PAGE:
[20] Indeed, within the 6–8 km thick Pliocene-Quaternary sedimentary sequences infilling the Siwalik Foredeep, the Chinji and Nagri formations (Lower-Middle Siwalik Group;Table 1) mainly consist of clays and shales [Valdiya, 1998]. These sediments, characterized by sandstones (siltstones) alternating with argillaceous layers, in all likelihood, are also expected to hamper a complete seepage of water during progressive burial and consequent compaction. This condition therefore contributed to the increase of the pore fluid pressure within the lower clastic units of the Siwalik Foredeep, which are now close to, and probably contain at their base, the recently formed HFT. Accordingly, we can reasonably assume a suprahydrostatic fluid pressure ratio (i.e., λ> ∼0.42). For comparison with other orogenic critical tapers, both accretionary wedges and continental fold-and-thrust belts, theλ ratio commonly varies with depth, but it predominantly ranges between 0.6 and 0.8 [e.g., Fertl, 1976; Hyndman et al., 1993; Lallemand et al., 1994; Moore et al., 1995; Adam and Reuther, 2000; Calderoni et al., 2009; Roure et al., 2010; Saffer, 2010]. These values are also confirmed by the results from analogue [e.g., Cobbold et al., 2001; Mourgues and Cobbold, 2006; Graveleau et al., 2012] and numerical [e.g., Saffer and Bekins, 2006] modeling. Although in the calculations here carried out and discussed in section 6 we tested a broader set of λvalues, from about hydrostatic (0.4) up to (almost) lithostatic (0.99), we consider the above range (0.6–0.8) as preferred ones for the investigated area as suggested by the available information from nearby sectors of the sub-Himalaya belt [e.g.,Powers et al., 1998; Jaumé and Lillie, 1998].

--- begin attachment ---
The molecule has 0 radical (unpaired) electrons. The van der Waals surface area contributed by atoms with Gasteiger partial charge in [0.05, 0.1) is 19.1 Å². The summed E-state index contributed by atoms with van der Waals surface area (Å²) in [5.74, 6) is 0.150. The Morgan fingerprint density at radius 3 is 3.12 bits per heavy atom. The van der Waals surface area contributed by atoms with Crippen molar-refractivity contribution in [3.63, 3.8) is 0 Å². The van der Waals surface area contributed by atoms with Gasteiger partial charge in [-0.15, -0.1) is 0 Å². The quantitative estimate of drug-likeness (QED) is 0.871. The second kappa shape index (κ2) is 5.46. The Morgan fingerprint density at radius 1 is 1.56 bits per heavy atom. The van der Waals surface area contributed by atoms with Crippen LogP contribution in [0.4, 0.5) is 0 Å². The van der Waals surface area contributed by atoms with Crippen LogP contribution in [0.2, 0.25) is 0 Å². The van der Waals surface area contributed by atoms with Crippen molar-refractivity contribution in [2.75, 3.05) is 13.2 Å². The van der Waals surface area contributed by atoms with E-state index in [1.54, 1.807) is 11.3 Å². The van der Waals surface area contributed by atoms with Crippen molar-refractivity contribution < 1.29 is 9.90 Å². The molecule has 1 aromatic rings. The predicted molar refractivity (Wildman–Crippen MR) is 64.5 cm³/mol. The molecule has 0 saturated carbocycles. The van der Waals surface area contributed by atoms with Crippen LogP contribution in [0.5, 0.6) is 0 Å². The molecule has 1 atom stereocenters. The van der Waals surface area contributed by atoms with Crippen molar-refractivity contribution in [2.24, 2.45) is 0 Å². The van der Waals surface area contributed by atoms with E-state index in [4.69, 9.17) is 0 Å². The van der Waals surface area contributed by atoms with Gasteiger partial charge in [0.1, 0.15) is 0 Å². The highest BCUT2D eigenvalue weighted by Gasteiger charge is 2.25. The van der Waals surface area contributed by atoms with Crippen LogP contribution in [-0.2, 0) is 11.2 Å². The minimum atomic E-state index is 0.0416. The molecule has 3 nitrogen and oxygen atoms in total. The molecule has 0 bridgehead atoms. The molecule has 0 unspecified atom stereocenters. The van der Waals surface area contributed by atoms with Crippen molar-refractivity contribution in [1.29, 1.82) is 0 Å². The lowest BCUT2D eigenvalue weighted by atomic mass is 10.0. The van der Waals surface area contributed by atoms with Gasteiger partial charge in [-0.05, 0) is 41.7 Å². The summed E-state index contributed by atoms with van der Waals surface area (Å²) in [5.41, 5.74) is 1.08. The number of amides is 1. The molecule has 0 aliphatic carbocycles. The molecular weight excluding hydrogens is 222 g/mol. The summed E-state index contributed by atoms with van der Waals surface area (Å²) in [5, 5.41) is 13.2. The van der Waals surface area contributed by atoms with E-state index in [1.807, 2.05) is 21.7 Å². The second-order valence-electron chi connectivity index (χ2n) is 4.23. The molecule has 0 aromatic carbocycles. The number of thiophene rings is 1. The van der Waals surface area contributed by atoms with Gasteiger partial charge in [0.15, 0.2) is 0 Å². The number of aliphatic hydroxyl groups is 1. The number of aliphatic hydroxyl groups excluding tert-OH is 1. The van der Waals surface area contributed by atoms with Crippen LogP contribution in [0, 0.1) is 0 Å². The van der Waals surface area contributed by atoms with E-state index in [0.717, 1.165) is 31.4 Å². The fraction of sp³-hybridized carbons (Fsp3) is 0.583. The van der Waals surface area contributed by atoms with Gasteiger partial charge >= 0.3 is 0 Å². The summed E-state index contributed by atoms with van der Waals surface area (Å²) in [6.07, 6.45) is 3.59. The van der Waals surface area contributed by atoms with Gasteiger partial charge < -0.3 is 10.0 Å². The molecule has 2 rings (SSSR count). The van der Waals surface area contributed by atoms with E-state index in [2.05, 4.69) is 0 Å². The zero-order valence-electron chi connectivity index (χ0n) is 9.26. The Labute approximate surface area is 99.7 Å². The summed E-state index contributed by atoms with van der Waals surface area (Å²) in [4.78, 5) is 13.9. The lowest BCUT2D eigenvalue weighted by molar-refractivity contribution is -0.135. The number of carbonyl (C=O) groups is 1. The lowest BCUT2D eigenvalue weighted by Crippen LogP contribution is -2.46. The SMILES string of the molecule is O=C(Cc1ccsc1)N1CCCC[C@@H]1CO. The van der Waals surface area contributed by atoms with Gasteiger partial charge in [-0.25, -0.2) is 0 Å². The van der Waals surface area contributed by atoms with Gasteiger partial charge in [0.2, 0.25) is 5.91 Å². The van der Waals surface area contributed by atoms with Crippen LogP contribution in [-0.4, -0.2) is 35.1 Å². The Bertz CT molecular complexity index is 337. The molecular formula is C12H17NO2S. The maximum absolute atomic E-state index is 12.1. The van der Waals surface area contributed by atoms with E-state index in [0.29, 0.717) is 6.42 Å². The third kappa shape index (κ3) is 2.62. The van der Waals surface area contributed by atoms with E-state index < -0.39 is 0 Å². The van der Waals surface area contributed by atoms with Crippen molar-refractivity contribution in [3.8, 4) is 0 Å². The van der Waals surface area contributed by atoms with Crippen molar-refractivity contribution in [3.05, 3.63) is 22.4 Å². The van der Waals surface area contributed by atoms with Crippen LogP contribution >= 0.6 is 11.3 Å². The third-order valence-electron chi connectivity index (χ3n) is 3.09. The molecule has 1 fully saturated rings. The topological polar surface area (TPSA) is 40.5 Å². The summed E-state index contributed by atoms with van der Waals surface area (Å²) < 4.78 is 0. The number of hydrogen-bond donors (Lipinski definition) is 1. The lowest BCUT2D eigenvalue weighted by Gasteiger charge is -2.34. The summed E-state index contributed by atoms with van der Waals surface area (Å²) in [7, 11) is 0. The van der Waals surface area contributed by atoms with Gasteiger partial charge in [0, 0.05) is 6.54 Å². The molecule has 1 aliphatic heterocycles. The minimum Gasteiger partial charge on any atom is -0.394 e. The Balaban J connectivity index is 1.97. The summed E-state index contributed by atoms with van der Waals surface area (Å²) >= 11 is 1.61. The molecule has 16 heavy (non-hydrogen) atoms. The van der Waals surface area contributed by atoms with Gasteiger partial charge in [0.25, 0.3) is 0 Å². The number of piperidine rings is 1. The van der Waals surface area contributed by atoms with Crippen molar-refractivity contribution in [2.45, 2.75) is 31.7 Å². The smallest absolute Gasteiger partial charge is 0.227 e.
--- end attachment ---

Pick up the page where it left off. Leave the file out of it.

[21] Also as concerns the fluid pressure ratio within the basal shear zone, λb, a comparison with other accretionary wedges shows it is commonly greater than λ within the wedge [e.g., Saffer and Bekins, 2002, 2006; Hayward et al., 2003]. According to numerical modeling and for the sake of simplicity, in our calculations we tested the λb varying from 0 to 50% greater than λ.

5.2. Topographic Gradient

[22] The overall topographic gradient and its lateral variability can be emphasized from the digital elevation data by analyzing serial topographic profiles across the sub-Himalayan belt (Figure 3). For this purpose, we traced numerous profiles, roughly parallel to each other, perpendicular to the HFT and with interdistance of 6–9 km (Figure 3a). As mentioned above, the two reentrants are characterized by the occurrence of few major duns. However, for the purpose of this paper we consider the mean slope of the profiles between the fault trace of the HFT (or its surface projection) and the MBT. In practice, these straight lines represent the topographic envelope of the accretionary wedge and are referred to in the following as α angle (Figures 3b, 3c, and 3d).